A single cell can either die, with probability $0.1$, or split into two cells, with probability $0.9$, producing a new generation of cells. Each cell in the new generation dies or splits into two cells independently with the same probabilities as the initial cell.

Find the probability distribution for the number of cells in any generation?

My attempt:

Let $X_i$ be the number of cells in generation $i$ where $i$ is any positive integer and we assume we are starting with one cell.

Noting that the problem have has to do with the binomial distribution (there are two possible outcomes for each cell going from one generation to the next and such transitions are independent) we define :

$p = P($ a cell lives$) = 0.9$ and $q = P($ a cell dies$) = 0.1$

From my working the following pattern emerged;

$$P(X_i = x ) = {2^{i-1} \choose \frac{x}{2}}p^{\frac{x}{2}}q^{2^{i-1}-\frac{x}{2} } $$ where $0 \leq x \leq 2^{i}$ and $x$ is an even integer number.

Have I answered my own question?


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    $\begingroup$ Hi and welcome to the site! Since this is a site that encourages and helps with learning, it is best if you show your own ideas and efforts in solving the question. Can you edit your question to add your thoughts and ideas about it? $\endgroup$ – 5xum Sep 3 '15 at 12:14
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    $\begingroup$ Also, don't get discouraged by the downvote. I downvoted the question and voted to close it because at the moment, it is not up to site standards (you have shown no work you did on your own). If you edit your question so that you show what you tried and how far you got, I will not only remove the downvote, I will add the upvote. $\endgroup$ – 5xum Sep 3 '15 at 12:14
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    $\begingroup$ You're missing an initial condition. $\endgroup$ – joriki Sep 3 '15 at 12:21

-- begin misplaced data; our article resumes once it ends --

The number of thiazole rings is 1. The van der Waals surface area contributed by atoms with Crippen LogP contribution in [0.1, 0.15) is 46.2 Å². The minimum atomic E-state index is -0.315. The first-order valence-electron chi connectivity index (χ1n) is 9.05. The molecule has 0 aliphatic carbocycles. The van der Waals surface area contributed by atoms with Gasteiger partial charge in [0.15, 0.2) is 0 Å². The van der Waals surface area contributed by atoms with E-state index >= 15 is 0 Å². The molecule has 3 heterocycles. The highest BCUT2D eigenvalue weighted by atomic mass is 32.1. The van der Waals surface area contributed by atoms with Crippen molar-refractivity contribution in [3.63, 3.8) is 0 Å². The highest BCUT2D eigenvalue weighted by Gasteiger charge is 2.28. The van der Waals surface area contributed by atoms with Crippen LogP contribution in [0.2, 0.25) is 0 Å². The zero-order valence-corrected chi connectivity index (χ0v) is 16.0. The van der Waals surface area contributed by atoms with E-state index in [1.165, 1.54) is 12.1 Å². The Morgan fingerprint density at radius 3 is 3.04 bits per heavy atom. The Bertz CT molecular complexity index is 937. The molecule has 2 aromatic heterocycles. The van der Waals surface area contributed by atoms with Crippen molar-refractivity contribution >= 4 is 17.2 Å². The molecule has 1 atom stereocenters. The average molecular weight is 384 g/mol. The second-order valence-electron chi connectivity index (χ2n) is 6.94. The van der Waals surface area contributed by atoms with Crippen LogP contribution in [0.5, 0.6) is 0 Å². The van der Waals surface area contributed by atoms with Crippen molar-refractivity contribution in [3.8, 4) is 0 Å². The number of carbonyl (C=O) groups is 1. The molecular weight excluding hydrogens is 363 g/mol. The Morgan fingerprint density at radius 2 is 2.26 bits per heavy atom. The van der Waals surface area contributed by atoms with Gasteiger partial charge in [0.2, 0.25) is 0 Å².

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    $\begingroup$ Thank you; have edited the question. $\endgroup$ – Praise Ndebele Sep 3 '15 at 17:26
  • $\begingroup$ Parts of the question have become clearer now, but an essential part has become less clear. In the original question, you wanted the probabilities for any generation. Now you write you want them for the next generation. Which one is the next generation? If you mean the generation after the initial generation with a single cell, the answer is trivial, and it's not clear which other generation you might mean. $\endgroup$ – joriki Sep 3 '15 at 18:13

Reading the original question in the context of all of the other exercises, it is clear that the intent of the question is to ask for the probability distribution of the number of cells in the third generation, if the first generation consists of the single initial cell.

To find this, it is a simple matter of creating a probability tree: after the first generation, there are $0$ cells with probability $0.1$, and $2$ cells with probability $0.9$. In the second generation, if there are no cells, then the third generation will have no cells either. If there are two cells, then both need to die out, each with probability $0.1$, in order for the third generation to be devoid of cells. So in the third generation, the probability of $0$ cells is $$\Pr[X_3 = 0] = 0.1 + (0.9)(0.1)^2.$$

Note that because cells either die or split in two, it is not possible for there to be an odd number of cells apart from the first generation.

I leave it to you to figure out the remaining probabilities; note that we have positive probabilities only for $X_3 = 2$ and $X_3 = 4$. We can't have any other outcomes.

  • $\begingroup$ You're missing a factor of $0.9$ in the second term for the survival in the first generation. $\endgroup$ – joriki Sep 10 '15 at 8:52
  • $\begingroup$ @joriki indeed you are correct. I will revise my answer accordingly. $\endgroup$ – heropup Sep 10 '15 at 15:19

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